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William Griffin, contributing editor to Publishers Weekly specializing in religious publishing, agrees that Christian titles get all too little attention in the general marketplace. “Christian publishing is a very large and important part of American publishing—much more important than you will discover from reading the pages of Publishers Weekly.” But he believes best-seller lists are not the problem, nor do they hold the solution. “All best-seller lists are defective.” He points out that books from general publishers seldom make it onto CBA’s Bookstore Journal best-seller list.

“The idea of an untapped market is a myth,” Griffin says. “Every book is available in the United States if you will ask a store to order it for you.”

Untapped or not, research has shown that “there are people who would love our products if only they knew they existed and knew where they could get them,” says CBA consultant Johnson. And while the CBA community has struggled to find a winning approach to reaching new customers, Waldenbooks appears to be tapping the religious market. According to publicist Susan Arnold, the chain expects religious book sales to grow 15 percent by the end of this year. And Waldenbooks is planning to add expanded Christian Living sections in selected stores where customers can shop from a wider range of religious and evangelical titles.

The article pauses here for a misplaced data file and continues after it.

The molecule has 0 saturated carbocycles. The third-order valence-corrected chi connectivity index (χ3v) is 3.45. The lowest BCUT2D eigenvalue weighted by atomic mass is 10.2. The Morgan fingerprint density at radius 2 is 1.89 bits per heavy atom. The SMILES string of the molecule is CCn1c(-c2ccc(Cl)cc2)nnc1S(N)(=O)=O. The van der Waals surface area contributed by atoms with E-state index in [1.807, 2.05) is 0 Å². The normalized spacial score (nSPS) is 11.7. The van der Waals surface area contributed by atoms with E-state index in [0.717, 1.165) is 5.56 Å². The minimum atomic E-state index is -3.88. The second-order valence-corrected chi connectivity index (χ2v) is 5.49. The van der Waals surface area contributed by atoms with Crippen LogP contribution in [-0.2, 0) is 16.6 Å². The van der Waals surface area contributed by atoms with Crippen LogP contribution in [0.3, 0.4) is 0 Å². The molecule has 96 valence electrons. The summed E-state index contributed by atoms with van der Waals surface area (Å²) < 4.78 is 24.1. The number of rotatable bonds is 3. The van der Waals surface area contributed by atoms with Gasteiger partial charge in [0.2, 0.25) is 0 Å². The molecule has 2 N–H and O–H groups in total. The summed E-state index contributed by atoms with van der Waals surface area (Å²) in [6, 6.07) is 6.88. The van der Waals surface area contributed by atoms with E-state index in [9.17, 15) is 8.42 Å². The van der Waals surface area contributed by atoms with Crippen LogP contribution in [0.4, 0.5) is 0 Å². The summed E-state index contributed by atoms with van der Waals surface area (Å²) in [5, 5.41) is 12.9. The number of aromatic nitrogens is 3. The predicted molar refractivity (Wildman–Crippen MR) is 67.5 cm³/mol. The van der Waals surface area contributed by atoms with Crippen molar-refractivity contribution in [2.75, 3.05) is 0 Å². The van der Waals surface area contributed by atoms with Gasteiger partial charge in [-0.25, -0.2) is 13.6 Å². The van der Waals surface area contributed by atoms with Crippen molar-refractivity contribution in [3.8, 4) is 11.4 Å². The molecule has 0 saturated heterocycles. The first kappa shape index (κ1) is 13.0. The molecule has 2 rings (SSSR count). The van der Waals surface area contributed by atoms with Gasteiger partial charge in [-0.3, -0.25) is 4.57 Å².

CBA’s Anderson, however, is undeterred in pushing the trade toward new markets. People in the Christian publishing industry are beginning to realize “that there are stores, and there are customers, and one of us has to move to reach the other,” he says. “We can’t just wait for the customers to come into our stores.”

By Steve Rabey

CBA Besieged: Setbacks Hurt Image

Though membership in the Christian Booksellers Association (CBA) has remained fairly constant in recent years—about 3,000 stores internationally (up from 724 stores 25 years ago)—the organization’s image as industry leader has been tarnished by a series of setbacks. Most notable:

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• Various lawsuits were filed by Alexander Scourby Bible Recording, Inc. (ASBR), over rights to the late announcer’s 1950s narration of the King James Bible. In January 1988, ASBR sued CBA for $2 million on six counts, claiming that CBA had breached a contract by not publishing results of a 1985 arbitration as soon as the settlement required.